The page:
The Court of Appeal in Honchiraw interpreted Hensler as follows: “In Hensler ..., [the California Supreme Court] held that, if a property owner brings a timely [mandamus] action to set aside or void a regulation [on constitutional grounds], he may but need not join a claim for damages. Instead, he may bring a damages claim separately after successfully challenging the regulation [on constitutional grounds]. [Citation.] Thus, in Hensler [the court] identified an exception to the general rule against splitting claims.” (Honchiraw v. County of Stanislaus (2015) 238 Cal.App.4th 1, 13 [interpreting Hensler].) “As a result, the two-step procedure approved in Hensler allows a plaintiff to postpone bringing a claim for damages caused by an unconstitutional taking until a mandamus proceeding has been completed, provided that the mandamus judgment or order establishes an unconstitutional taking or due process violation.” (Ibid.)
Department 82 has already adjudicated the writ claims challenging City’s failure to process a subdivision application based on City’s position that Petitioner was required to join all 1930 lot owners in its application. In response to the court’s ruling that City’s position was legally erroneous, City has subsequently adopted a Resolution to “authorize and direct the Director of Community Development to accept and process for action any application by F.E.&M., Inc. or its successor-in interest (“Applicant”) for a new tentative tract map to resubdivide all or any portion of the property within Lot A of Tract No. 10156 owned by the Applicant without regard to whether the new tentative map includes any portion of Lot A of Tract No. 10156 not owned by the Applicant, and without regard to whether any or all of the owners of other lots created by the 1930 Licensed Surveyor’s Map have consented in writing or otherwise to the filing of an application for the new tentative map.”
Thus the timing of the ruling on the writ claims satisfies Hensler’s directive that a public entity be given an opportunity to repeal or amend an unlawful ordinance before being required to pay compensation for a permanent taking. As stated above, Petitioner seeks an order that the City process its application and pay for temporary taking, or pay compensation for the entire property. Not only has the court already indicated it would issue a writ requiring the City to process Petitioner’s application, the City has directed its Director of Community Development to accept and process any application for a tentative tract map for the property that Petitioner, or a successor in interest may file. At at this juncture, the fourth and fifth causes of action, as currently pled, are largely moot.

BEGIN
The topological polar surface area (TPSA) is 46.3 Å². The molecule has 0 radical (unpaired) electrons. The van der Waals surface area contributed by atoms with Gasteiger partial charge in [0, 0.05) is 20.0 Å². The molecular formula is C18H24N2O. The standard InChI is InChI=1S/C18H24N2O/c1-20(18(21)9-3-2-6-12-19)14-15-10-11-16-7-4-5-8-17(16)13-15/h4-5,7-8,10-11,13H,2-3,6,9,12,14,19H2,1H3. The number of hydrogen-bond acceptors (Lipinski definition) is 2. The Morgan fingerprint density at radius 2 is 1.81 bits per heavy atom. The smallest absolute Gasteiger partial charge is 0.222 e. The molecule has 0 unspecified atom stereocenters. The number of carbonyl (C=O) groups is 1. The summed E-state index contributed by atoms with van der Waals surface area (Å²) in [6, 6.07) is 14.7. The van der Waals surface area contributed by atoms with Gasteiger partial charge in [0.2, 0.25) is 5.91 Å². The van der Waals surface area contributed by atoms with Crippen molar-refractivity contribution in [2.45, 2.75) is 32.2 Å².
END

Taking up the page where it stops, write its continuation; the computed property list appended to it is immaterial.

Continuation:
The only issues remaining in this action are whether the City’s initial refusal to process a subdivision application constituted a compensable temporary taking, and the calculation of any damages which flow from that determination. These issues can be fully resolved in an individual calendar court. As stated in Hensler: “In the inverse condemnation proceeding the owner may both litigate the taking claim, and, if successful, assert the right to jury trial guaranteed by article I, section 19 of the California Constitution.” Petitioner has not shown it cannot obtain any relief it seeks from trial of its 6th through 11th causes of action in the individual calendar court. The individual calendar court may issue declaratory relief on whether City’s action constituted a compensable temporary taking, and may adjudicate the amount, if any, of damages suffered by Petitioner as a result.
Hensler identified an exception to the general rule against splitting claims and allows for an alleged unconstitutional taking to be adjudicated in a mandamus proceeding. However, Hensler suggests that the judicial determination of whether the agency action constitutes a taking need not, in all circumstances, be made in a mandamus action. (Hensler, supra at 13-16.) In some circumstances, the question of unconstitutional taking may be, and perhaps must be, litigated in an evidentiary trial that is not based on an administrative record. (See Healing v. California Coastal Com. (1994) 22 Cal.App.4th 1158, 1175-76 [holding that court trial, rather than an administrative mandamus proceeding, is the proper procedure for determining inverse condemnation issues].) An action for declaratory relief is also appropriate in some circumstances.